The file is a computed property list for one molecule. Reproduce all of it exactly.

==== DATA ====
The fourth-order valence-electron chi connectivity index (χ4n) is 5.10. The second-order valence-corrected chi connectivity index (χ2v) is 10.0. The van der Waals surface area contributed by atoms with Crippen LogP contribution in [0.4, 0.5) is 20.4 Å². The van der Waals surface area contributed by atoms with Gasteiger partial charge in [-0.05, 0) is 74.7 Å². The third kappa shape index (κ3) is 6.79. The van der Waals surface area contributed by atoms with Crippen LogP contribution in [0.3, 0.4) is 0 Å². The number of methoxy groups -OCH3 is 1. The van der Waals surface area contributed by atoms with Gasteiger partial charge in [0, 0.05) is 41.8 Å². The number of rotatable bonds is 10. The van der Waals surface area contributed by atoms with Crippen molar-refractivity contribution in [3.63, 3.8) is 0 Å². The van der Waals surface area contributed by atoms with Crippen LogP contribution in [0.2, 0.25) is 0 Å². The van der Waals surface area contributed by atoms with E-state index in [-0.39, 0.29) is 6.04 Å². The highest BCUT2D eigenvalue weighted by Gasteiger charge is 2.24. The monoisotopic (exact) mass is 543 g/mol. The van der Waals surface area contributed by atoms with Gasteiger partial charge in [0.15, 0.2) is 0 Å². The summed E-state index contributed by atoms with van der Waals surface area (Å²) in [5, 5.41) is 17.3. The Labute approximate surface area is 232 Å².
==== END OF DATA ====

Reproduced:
The fourth-order valence-electron chi connectivity index (χ4n) is 5.10. The second-order valence-corrected chi connectivity index (χ2v) is 10.0. The van der Waals surface area contributed by atoms with Crippen LogP contribution in [0.4, 0.5) is 20.4 Å². The van der Waals surface area contributed by atoms with Gasteiger partial charge in [-0.05, 0) is 74.7 Å². The third kappa shape index (κ3) is 6.79. The van der Waals surface area contributed by atoms with Crippen LogP contribution in [0.3, 0.4) is 0 Å². The number of methoxy groups -OCH3 is 1. The van der Waals surface area contributed by atoms with Gasteiger partial charge in [0, 0.05) is 41.8 Å². The number of rotatable bonds is 10. The van der Waals surface area contributed by atoms with Crippen molar-refractivity contribution in [3.63, 3.8) is 0 Å². The van der Waals surface area contributed by atoms with Crippen LogP contribution in [0.2, 0.25) is 0 Å². The van der Waals surface area contributed by atoms with E-state index in [-0.39, 0.29) is 6.04 Å². The highest BCUT2D eigenvalue weighted by Gasteiger charge is 2.24. The monoisotopic (exact) mass is 543 g/mol. The van der Waals surface area contributed by atoms with Gasteiger partial charge in [0.15, 0.2) is 0 Å². The summed E-state index contributed by atoms with van der Waals surface area (Å²) in [5, 5.41) is 17.3. The Labute approximate surface area is 232 Å².